Buckeye cookery, and practical housekeeping : compiled from original recipes
- In Collections
Feeding America: the Historic American Cookbook Project
- Copyright Status
- No Copyright
Cooking, American--Midwestern style
Formulas, recipes, etc.
- Material Type
- 464 pages
The introductory texts reproduced here were written by the original Feeding America team to contextualize the books that were selected for inclusion as part of the 2001 digitization project.
Buckeye Cookery, And Practical Housekeeping: Compiled From Original Recipes.
Minneapolis, Minn.: Buckeye Pub. Co., 1877.
This was the great mid-American cookbook of its day. It began life as a charity cookbook when, in 1876, the women of the First Congregational Church in Marysville, Ohio, published a cookbook to raise money to build a parsonage. They named it The Centennial Buckeye Cook Book, in honor of America's Centennial.
The author, Estelle Woods Wilcox, who grew up in Marysville had moved with her husband to Minneapolis, where he managed the Minneapolis Daily Tribune. From Minneapolis, Mrs. Wilcox edited the contributions of the Marysville women and wrote the introductory essays to each section. The book was published in Minneapolis and the ladies of Marysville accomplished their goal by raising two thousand dollars for the parsonage.
The Wilcoxes, who recognized the ongoing potential of the book, bought its copyright and established themselves as the Buckeye Publishing Company. Thus began a long and varied publishing saga. Estelle Wilcox continued editing, revising and publishing the book for the next twenty-eight years. The book was sometime published as the Dixie Cook Book, to reach a southern audience. It was published in German to reach the largest ethnic group in the Upper Midwest. An edition was published almost every year in Dayton, Atlanta, Denver, Chicago and St. Paul as well as many in Minneapolis. At least thirty different printings have been recorded. As early as 1880, the title page indicated "Eightieth Thousand." It is interesting to note that only the first Marysville edition benefitted the First Congregational Church; most later editions were part of the Wilcox publishing business.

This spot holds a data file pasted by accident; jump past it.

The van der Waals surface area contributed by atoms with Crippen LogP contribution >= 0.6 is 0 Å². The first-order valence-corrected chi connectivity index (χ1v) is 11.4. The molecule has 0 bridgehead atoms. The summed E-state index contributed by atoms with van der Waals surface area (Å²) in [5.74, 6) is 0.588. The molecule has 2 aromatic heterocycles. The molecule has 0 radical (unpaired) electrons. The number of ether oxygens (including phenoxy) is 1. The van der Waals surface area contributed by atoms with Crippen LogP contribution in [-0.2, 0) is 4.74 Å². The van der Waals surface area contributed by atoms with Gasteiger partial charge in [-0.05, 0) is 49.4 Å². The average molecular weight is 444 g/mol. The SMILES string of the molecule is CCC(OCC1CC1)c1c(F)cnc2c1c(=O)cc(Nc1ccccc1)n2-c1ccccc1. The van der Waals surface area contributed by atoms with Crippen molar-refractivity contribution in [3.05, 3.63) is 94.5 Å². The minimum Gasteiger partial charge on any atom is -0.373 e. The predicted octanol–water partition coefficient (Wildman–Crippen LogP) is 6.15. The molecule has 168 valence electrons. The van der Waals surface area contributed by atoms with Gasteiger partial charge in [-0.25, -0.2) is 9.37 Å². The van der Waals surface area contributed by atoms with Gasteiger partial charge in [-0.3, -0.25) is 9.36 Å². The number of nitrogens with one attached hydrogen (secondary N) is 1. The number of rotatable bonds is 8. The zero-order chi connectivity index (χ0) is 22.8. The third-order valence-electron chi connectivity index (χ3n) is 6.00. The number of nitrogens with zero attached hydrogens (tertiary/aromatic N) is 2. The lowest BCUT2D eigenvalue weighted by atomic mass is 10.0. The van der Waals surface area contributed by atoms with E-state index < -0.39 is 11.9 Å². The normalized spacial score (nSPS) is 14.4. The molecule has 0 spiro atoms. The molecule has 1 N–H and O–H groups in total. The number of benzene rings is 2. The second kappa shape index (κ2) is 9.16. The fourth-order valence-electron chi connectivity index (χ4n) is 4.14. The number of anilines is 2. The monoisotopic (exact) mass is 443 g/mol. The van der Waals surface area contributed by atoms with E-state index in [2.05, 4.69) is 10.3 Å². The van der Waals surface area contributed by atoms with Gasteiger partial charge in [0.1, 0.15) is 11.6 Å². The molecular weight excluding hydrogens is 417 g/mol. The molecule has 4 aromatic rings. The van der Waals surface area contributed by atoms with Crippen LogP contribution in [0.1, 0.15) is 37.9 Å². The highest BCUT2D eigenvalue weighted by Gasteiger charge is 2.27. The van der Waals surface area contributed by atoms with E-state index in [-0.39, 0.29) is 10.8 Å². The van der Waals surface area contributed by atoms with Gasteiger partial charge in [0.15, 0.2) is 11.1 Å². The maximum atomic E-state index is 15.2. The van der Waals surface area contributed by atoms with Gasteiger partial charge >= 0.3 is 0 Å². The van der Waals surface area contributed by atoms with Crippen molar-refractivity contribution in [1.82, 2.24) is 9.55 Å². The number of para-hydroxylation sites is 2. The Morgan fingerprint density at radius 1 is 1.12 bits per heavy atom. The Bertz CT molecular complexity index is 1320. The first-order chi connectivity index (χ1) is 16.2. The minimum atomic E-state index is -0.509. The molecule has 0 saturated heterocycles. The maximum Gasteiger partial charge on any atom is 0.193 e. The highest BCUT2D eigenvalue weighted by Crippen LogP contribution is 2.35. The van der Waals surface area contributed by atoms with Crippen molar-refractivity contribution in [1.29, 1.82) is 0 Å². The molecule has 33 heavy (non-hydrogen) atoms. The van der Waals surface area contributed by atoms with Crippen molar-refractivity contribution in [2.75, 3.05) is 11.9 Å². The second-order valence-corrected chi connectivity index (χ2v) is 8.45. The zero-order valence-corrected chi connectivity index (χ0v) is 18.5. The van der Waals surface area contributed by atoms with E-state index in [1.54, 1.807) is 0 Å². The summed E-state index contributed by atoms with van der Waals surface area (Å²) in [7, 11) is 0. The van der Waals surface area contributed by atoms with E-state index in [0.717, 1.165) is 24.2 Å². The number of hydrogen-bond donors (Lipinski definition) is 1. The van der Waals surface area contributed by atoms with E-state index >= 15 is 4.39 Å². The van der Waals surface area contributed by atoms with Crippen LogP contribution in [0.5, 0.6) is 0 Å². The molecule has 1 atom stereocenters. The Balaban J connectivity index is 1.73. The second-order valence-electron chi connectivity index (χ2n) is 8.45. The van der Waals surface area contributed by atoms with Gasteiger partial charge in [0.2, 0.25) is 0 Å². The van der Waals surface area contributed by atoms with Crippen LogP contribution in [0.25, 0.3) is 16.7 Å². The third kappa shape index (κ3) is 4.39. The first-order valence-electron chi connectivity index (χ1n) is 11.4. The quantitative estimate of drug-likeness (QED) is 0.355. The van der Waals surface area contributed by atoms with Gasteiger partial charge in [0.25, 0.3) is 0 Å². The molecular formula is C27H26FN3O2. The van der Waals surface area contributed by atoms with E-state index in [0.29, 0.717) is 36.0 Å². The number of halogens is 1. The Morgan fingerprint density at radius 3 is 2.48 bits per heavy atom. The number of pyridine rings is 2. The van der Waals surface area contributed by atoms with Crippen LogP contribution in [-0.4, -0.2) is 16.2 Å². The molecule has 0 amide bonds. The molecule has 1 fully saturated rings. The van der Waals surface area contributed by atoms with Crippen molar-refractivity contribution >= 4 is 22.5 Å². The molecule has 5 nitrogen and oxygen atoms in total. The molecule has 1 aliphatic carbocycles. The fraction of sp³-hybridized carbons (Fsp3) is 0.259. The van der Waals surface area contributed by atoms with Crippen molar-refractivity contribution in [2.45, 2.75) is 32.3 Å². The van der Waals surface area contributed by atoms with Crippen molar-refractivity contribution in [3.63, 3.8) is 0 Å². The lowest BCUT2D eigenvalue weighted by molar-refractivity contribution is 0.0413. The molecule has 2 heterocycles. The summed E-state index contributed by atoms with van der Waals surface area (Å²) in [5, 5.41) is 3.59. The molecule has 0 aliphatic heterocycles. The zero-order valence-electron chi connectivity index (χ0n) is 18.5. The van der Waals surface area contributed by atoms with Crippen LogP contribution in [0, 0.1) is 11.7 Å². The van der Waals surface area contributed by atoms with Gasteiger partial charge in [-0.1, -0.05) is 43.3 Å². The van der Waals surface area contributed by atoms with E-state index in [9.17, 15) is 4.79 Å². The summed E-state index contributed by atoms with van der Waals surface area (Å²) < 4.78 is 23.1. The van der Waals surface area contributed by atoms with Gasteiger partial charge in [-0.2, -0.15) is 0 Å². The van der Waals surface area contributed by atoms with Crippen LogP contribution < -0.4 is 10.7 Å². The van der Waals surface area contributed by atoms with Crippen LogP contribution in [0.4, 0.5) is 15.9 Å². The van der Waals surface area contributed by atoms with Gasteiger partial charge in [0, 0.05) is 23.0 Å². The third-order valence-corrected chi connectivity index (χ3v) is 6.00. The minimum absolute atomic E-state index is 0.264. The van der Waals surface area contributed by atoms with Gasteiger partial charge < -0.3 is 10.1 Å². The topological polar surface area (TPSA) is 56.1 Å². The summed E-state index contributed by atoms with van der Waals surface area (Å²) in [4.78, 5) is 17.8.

Why was the book so popular? Clearly, it met the needs of thousands of women looking for advice on how to feed their families and manage their households. It kept up-to-date by revisions covering newly introduced foods and equipment. It contains about 300 pages of cookery recipes and another 125 or so of household hints, suggestions for caring for the sick, for doing laundry, for the cellar and the ice-house, for "Hired Help", for preserving, gardening - and everything else within the housewives' sphere of responsibility.
There are economical recipes and recipes for company. Among the latter are an elegant Peach Pyramid, Bina's Strawberry Shortcake, and Christmas Plum Pudding. There are Catsups made with Cucumber, Currant, Cherry, Gooseberry, and Tomato. There is an interesting chapter on seasonal bills of fare.
All in all, this is one of America's most popular cookbooks - and it is an American classic.